Thursday, September 23, 2010

Haribo Piratos

Arrrrr! If there be any suspicion that ye olde capt’n has grown accustomed to Salmiac, then the Haribo Piratos shall set the record straight. Gar!

Okay, no more pirate talk from me, I promise. But do feel free to leave pirate-themed comments!

Anyway, I picked the Haribo Pirates because I figured they’d be pretty mild. I don’t know, it just wasn’t one of those eat-something-that-makes-me-want-to-rip-my-tongue-out days. And seeing that Haribo is a pretty popular brand here in the states, known mostly for their gummy bears and similar treats, I figured I’d be safe. Oh, and pirates – that must mean they’re for kids, and therefore sweet and palatable!

I couldn’t have been more wrong. The Haribo Pirates literally taste like they came from the bottom of the sea. Without a visible grain of salt, these have a powerful salt-flavor that just won’t quit.

Tried as I might, I couldn’t get more than a dozen or so chews in before I had to call it quits. Sorry Haribo, but your Pirates are inedible. Now where can I find some gummy bears?

Tuesday, September 7, 2010

Fazer Salmiakkitäytesuklaa

When I received the giant box of Salmiak on that one fateful day, the first candy I tried was the Salmiakkitäytesuklaa. According to box, which actually has some English writing on it, that's apparently Finlandese for "milk chocolate with salmiac filling".

My initial tasting was done weeks before I decided to start chronicling this pungent journey, and thus I feel qualified in saying that this was one of the few candies that has changed in character since first receiving it.

Mostly, the salmiac filling has dried out bit and has gone from a gooey filling to something more consistent with nougat. However, I do prefer the candy in this state, as the mixed textures of semi-soft (chocolate) and gooey (salmiac) was a bit unpleasant.

But no matter. Like all things covered in chocolate (including chocolate-covered ants), the Salmiakkitäytesuklaa was not bad. The chocolate muted the liquorice flavor while the sweetness and saltiness battled it out for dominance. Although sweet prevailed at first, the saltiness was able to hold out and eventually win the fight.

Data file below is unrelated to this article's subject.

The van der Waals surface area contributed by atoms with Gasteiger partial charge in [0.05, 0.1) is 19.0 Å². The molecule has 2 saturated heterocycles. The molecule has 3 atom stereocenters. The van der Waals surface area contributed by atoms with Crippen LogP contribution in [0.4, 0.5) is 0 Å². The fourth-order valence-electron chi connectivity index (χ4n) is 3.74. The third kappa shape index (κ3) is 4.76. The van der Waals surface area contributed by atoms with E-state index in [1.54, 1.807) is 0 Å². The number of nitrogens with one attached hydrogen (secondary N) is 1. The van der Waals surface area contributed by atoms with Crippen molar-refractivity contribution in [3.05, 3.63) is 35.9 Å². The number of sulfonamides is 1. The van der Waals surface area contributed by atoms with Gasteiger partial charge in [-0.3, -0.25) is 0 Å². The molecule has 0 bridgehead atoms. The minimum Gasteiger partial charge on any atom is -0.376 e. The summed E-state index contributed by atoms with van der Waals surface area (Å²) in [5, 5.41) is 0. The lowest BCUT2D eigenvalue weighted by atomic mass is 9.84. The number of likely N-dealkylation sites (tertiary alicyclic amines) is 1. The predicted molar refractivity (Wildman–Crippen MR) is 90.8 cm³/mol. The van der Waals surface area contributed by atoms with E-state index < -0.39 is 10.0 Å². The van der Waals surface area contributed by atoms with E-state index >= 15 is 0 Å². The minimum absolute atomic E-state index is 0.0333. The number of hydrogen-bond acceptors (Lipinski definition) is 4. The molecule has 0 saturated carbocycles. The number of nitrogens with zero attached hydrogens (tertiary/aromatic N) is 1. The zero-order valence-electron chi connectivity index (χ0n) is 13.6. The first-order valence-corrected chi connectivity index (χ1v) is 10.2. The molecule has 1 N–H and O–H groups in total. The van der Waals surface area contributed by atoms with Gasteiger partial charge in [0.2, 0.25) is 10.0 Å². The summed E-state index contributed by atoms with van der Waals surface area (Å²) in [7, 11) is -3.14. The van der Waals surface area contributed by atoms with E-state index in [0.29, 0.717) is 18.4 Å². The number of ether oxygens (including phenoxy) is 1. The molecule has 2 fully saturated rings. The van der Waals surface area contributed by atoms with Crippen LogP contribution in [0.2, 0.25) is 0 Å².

All in all, it was a very slight and gradual transition to the unpleasant sensation of having sucked on some saltlick. But since chocolate was involved, it wasn't that awful of an experience.

Congratulations, Salmiakkitäytesuklaa. You have not only surpassed the edible mark, but made it all the way to almost enjoyable.

Friday, September 3, 2010

Dracula Piller

Now let's get one thing straight. Just because this is my second Salmiyuck! post this week does not mean that I'm starting enjoy it. If anything, I'm becoming more and more impressed at the things you Finns will not only voluntarily put in your mouth, but actually spend money on. Like, say, the Dracula Piller.


The artfully designed packaging is mostly transparent, allowing you to get a good glimpse of this candy before committing to it. Of course, I'd imagine that's to the manufacturer's detriment, as the Dracula Piller look about as appetizing as a rock.

Upon opening the package, I quickly discovered that Dracula Piller doesn't smell as bad as it looks. It smells worse. The best I could describe it: a mixture of burnt styrofoam, rotted wood, and smelling salts.

As for the taste... putting one of the candies on my tounge was just like licking a 9-volt battery, except more intense. This was the second salmiakki that proved that salt (or whatever unholy substance they have on these ones) can indeed be painful.

You'll notice the white candy to the right, which is the result of running it under water and scrubbing-off the coating. That, of course, I was able to eat... but I'm pretty sure that doesn't count. With the coating, these are clearly inedible and quite caustic.


Update! I just returned from the Cleveland Oktoberfest, where I offered up the  Salmiac Challenge to some friends. Whoever could go the longest without spitting out the Dracula Piller would get the two-dollar bill that I laid out on the table (washed out in the picture).

About eight took up the challenge, and within seconds someone nearly vomited. "I know you said these were bad," he told me, "but I didn't think anything could be that bad!" And one after another, others dropped out and chugged their beers in hopes of killing the offensive taste.

But somehow, three people made it through the challenge: none of them Finns, but all of them women. And frankly, one thing that was particularly disturbing was that one of them was my wife! Had I known I'd married into a gene pool with such defective taste buds, perhaps I would have reconsidered. Let's just hope that broken 'buds are a recessive trait.

No matter, with the three-way tie, I forked over two more twos to the "winners". They certainly earned it.